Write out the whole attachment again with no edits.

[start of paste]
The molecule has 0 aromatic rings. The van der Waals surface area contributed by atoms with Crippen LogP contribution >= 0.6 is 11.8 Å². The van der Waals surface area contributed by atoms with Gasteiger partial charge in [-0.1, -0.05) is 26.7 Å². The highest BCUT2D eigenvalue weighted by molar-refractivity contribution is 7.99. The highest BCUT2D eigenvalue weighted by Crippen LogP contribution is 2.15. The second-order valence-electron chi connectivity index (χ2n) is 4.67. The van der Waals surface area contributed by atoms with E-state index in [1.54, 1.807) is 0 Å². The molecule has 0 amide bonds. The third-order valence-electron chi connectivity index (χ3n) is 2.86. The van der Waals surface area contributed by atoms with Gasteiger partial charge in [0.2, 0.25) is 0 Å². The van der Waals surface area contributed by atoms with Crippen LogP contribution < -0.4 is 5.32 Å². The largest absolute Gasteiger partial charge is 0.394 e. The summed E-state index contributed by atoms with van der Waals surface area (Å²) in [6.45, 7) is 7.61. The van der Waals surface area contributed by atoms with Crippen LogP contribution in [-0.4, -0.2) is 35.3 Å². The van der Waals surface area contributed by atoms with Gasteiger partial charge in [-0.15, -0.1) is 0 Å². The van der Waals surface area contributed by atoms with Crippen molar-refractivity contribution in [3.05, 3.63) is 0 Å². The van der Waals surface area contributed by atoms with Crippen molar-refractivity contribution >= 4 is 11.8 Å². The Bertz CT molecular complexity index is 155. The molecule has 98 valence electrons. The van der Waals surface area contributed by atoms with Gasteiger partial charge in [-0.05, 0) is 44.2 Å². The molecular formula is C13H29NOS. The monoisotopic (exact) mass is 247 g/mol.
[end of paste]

The molecule has 0 aromatic rings. The van der Waals surface area contributed by atoms with Crippen LogP contribution >= 0.6 is 11.8 Å². The van der Waals surface area contributed by atoms with Gasteiger partial charge in [-0.1, -0.05) is 26.7 Å². The highest BCUT2D eigenvalue weighted by molar-refractivity contribution is 7.99. The highest BCUT2D eigenvalue weighted by Crippen LogP contribution is 2.15. The second-order valence-electron chi connectivity index (χ2n) is 4.67. The van der Waals surface area contributed by atoms with E-state index in [1.54, 1.807) is 0 Å². The molecule has 0 amide bonds. The third-order valence-electron chi connectivity index (χ3n) is 2.86. The van der Waals surface area contributed by atoms with Gasteiger partial charge in [0.2, 0.25) is 0 Å². The van der Waals surface area contributed by atoms with Crippen LogP contribution < -0.4 is 5.32 Å². The largest absolute Gasteiger partial charge is 0.394 e. The summed E-state index contributed by atoms with van der Waals surface area (Å²) in [6.45, 7) is 7.61. The van der Waals surface area contributed by atoms with Crippen LogP contribution in [-0.4, -0.2) is 35.3 Å². The van der Waals surface area contributed by atoms with Gasteiger partial charge in [-0.15, -0.1) is 0 Å². The van der Waals surface area contributed by atoms with Crippen molar-refractivity contribution in [3.05, 3.63) is 0 Å². The van der Waals surface area contributed by atoms with Crippen molar-refractivity contribution >= 4 is 11.8 Å². The Bertz CT molecular complexity index is 155. The molecule has 98 valence electrons. The van der Waals surface area contributed by atoms with Gasteiger partial charge in [-0.05, 0) is 44.2 Å². The molecular formula is C13H29NOS. The monoisotopic (exact) mass is 247 g/mol.